This book arrived yesterday and it is beautiful, interesting and inspiring. I have to stop and look at a few more pages every time I walk through the kitchen. Burma sits between China, India and Thailand so it combines three of my favorite culinary cultures. More as I start cooking...
I really love this cookbook. I think that the pictures and recipes are inspiring. However, I do not use the book as often as I would like. Oftentimes recipes require pre cooking (e.g. making fried shallots prior to beginning the recipe) and I don't have time do that as often as I would like. For those interested in world food it is still a cookbook that I would recommend!
I bought this book based upon twotop's enthusiastic reviews of the book and her voted recipes- thank you, twotop. The promise to be able to make my own Burmese-style Sriracha sauce- Nga Yoke Thee Achin- and my love of shallots made it a slam dunk. The book is indeed very well done, the photos, the story of Burma, the heavy, matte paper pages make it pleasurable. I have begun to increase my existing stocks and newly needed Burma Basics ingredients. I haven't yet found Asian shallots, but if they can be found anywhere in America, surely they can be found here in the San Francisco Bay area. A search of the Alemany Farmers Market will ensue shortly. In the meantime, European shallots will do. I am anxious to begin my discovery of Burma and her cuisine.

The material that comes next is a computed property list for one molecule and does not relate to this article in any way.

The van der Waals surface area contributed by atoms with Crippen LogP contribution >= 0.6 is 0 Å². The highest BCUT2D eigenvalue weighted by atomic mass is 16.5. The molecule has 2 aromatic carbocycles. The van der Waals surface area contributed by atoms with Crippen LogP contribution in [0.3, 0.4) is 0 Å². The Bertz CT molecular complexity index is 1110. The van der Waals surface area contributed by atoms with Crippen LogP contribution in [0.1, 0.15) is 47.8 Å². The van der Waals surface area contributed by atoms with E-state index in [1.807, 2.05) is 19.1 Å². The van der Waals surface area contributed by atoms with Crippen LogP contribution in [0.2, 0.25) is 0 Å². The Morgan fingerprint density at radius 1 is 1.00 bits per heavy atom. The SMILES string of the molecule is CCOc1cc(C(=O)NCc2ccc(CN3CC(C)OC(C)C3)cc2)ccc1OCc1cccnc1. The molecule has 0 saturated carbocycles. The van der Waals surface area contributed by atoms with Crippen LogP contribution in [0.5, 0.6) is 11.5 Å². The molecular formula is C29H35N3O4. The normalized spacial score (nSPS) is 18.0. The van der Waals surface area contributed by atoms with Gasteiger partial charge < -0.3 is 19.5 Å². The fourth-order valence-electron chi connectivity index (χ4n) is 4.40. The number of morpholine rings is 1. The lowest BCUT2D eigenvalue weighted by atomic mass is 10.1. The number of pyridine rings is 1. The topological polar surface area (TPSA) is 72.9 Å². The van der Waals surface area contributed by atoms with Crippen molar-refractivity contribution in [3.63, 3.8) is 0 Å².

I must tell, that I brought this book, when I heard - two of so years post factum - that authors of many books that i cherish were split up and this book was written only by one of them...I wanted to know, if it still the same quality...and it is. It's good, interesting book - not always two heads are better than one, it shows.